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Art for the Common Man
by Bob Brooke
When most people think of folk art, they
probably imagine art done by ordinary people without artistic
training. And they’d be right. But folk art takes in much more than
that. Elie Nadelman, a New York sculptor, and his wife, Viola, knew
that, and to them folk art became a collecting obsession.
This summer, the New York Historical Society will celebrate their
fantastic collection in an exhibition entitled “The Folk Art
Collection of Elie Nadelman—Making It Modern.” On view from May 20
through August 21, the exhibit features more than 200 objects across
a wide range of media including furniture, sculpture, paintings,
ceramics, glass, iron, textiles, drawings and watercolors, and
The objects collected by Nadelmans made up the first public folk art
collection in the United States, as well as the first ever to
consider the European roots of American folk art.
What is Folk Art?
folk art is not influenced by movements in fine art. Although folk
art usually excludes works done by professional artists, many 18th-
and 19th-century American folk art painters made their living by
their work, including itinerant portrait painters.
While tribal art, primitive art, tramp art, and popular art, such as
the paintings of Campbell Soup cans by Andy Warhol are often lumped
together as folk art, in fact, each is distinctive in its own right.
Folk art encompasses a range of utilitarian and decorative media,
including cloth, wood, paper, clay, metal and more. If an artist
cannot find traditional materials to use, he or she will often
substitute new materials, resulting in contemporary expressions of
traditional folk art forms. Elie Nadelman knew this from his own
work and applied it to the objects he and his wife collected over
all folk art has one common characteristic—it’s colorful. Most folk
artists learn their skills and techniques through apprenticeships in
informal community settings, such as the art produced in villages in
Bali, Indonesia, where the artists in each village specialize in one
type of art, be it wood carving or painting or whatever. Above all,
all folk art is simple and direct.
Today, collectors assemble their antique folk art collections based
mostly on the individual pieces’ artistic merit. The people who
created them never intended them to be art. Examples of this type of
folk art include weathervanes, old store signs and carved figures,
itinerant portraits, carousel horses, fire buckets, painted game
boards, cast iron doorstops and many other "whimsical" antiques.
Elie Nadleman—Artist and
recognized for his elegant and spare modernist sculptures, Elie
Nadelman is less known for his role as a pioneering American folk
Born in Poland in 1882, Elie Nadelman studied sculpture in Paris and
Munich, both of which were a hotbed of avant-garde art and ideas,
prior to World War I After immigrating to New York City in 1914, he
established a reputation for his witty, modernist sculptures. In
1919, Nadelman married Viola Spiess Flannery, a European-educated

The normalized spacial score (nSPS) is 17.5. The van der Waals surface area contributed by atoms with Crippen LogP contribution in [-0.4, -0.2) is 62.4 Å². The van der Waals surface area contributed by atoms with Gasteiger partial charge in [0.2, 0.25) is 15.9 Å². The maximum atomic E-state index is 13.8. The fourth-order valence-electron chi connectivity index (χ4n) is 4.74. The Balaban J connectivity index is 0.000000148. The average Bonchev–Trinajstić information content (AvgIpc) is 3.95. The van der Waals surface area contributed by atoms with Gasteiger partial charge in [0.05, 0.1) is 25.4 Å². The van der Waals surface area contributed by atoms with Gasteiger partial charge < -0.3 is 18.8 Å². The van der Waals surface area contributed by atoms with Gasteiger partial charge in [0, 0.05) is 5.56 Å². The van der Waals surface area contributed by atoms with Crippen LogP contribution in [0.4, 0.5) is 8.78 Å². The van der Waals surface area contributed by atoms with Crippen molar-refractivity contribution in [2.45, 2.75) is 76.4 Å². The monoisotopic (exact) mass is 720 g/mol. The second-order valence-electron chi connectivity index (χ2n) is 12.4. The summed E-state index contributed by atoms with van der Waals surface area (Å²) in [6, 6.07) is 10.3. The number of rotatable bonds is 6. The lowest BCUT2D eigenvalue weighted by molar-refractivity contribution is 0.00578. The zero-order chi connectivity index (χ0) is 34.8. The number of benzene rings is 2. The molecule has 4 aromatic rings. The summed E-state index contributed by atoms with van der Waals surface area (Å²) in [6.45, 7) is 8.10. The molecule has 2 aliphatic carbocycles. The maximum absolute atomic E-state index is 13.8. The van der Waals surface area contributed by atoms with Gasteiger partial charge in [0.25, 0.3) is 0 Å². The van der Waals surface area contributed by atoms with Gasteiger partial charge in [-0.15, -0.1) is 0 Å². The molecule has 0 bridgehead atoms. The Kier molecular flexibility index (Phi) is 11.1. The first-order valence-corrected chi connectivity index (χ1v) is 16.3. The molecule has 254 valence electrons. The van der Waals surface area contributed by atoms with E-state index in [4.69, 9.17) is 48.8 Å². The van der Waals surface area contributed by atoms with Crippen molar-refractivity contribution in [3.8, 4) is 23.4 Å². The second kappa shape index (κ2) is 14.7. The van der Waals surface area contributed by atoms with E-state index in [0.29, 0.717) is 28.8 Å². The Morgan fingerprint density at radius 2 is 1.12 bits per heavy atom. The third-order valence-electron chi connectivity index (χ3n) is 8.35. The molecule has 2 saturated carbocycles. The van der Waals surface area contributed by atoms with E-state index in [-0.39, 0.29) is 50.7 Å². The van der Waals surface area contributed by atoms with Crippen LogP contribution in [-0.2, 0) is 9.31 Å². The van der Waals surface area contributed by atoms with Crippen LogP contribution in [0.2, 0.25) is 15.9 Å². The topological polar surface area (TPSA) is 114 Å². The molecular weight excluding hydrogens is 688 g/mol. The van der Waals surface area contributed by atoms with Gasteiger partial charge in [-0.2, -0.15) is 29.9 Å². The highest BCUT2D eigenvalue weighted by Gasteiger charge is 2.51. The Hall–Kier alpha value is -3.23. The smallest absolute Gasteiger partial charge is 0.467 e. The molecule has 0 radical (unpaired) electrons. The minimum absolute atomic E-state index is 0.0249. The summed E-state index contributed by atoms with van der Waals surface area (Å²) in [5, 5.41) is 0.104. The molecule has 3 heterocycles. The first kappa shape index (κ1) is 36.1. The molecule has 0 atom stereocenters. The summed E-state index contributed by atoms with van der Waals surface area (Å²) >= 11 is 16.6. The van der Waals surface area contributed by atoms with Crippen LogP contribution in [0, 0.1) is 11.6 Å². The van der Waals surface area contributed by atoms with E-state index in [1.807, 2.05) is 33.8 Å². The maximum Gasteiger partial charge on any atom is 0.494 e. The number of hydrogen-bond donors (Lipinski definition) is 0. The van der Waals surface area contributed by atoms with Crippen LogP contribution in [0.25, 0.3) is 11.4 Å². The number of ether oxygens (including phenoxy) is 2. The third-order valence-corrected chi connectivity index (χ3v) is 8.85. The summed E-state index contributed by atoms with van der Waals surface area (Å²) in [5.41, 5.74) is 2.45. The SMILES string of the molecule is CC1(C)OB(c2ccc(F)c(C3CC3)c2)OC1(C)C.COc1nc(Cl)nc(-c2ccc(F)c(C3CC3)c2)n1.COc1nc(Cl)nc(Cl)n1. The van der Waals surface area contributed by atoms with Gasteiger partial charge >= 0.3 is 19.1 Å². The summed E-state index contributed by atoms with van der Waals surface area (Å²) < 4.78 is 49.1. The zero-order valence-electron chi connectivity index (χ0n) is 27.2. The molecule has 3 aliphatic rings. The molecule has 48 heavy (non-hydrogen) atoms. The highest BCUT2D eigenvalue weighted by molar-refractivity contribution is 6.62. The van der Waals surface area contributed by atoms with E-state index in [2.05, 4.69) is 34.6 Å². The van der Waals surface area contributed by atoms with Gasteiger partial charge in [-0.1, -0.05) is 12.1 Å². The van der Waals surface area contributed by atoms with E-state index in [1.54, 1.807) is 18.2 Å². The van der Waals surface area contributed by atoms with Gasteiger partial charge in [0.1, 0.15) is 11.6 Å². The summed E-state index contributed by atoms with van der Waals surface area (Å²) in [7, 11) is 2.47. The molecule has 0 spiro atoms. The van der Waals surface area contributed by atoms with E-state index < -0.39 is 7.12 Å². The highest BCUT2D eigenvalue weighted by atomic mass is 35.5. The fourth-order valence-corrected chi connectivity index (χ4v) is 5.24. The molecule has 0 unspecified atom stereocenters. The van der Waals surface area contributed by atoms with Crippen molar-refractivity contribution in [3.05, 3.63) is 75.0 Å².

wealthy widow. Shortly after their marriage, the couple began
collecting folk art, which eventually became an obsession.
From 1926 until 1937, the Nadelmans displayed their collection,
spanning 600 years and 13 countries, in their own Museum of Folk and
Peasant Arts in Riverdale, New York. This museum was the first of
its kind in the United States. In fact, the Nadelmans were among the
earliest collectors to use the term "folk art" to describe common
objects marked by bright colors, flat patterns, and simple forms.
But the stock market crash of 1929 took its toll. As the ensuing
Great Depression enveloped the country, the Nadelmans began to sell
off works from their collection to finance its upkeep. In 1937, they
sold the entire collection of some 15,000 objects to the New York
exhibition offers new insights into the intersection of folk art and
modernism, the Nadelmans' enduring influence on the history of
American art collecting, and the relationship between American and
European folk art. The exhibit of the Nadelman folk art collection
not only recognizes Nadelman's eye for collecting a rich cornucopia
of wonderful yet simple forms, it also reexamines folk art's
influence on his own sculpture
The Historical Society included many of the objects from its
supplemented by several pieces of Elie Nadelman's sculpture on loan
for the exhibit.
Organized primarily by medium and evoking the displays in the
Nadelmans' Museum of Folk and Peasant Arts, the exhibition will
highlight new discoveries about objects in the Historical Society's
Nadelman collection. The exhibition will also trace the provenance
of many of the Nadelmans' purchases using data recorded on the
curatorial cards of the Museum and Folk and Peasant Arts, which the
family has kept and which were never studied.
include the regal chalkware bust of a woman, a prized piece created
in the first half of the 19th century. It represents a folk art type
that may have influenced Nadelman's work. Another piece that’s worth
seeing is the monumental carved and painted wood statue of fire
chief Harry Howard, created around 1855, which stands at nearly nine
feet tall and celebrates one of the most famous figures in New York
City's firefighting history.
Other exhibition highlights include objects from everyday life, such
as an 18th-century Dutch baby walker, a kakelorum, a game of chance
played with marbles from southern Germany from the latter part of
the same century, and a spouted stoneware pitcher with cobalt blue
flowers and vines from 1798, an outstanding piece of early New York
City pottery and one of the Nadelmans' most prized pieces.
To learn more about this exhibition and to purchase tickets, visit the
York Historical Society page.
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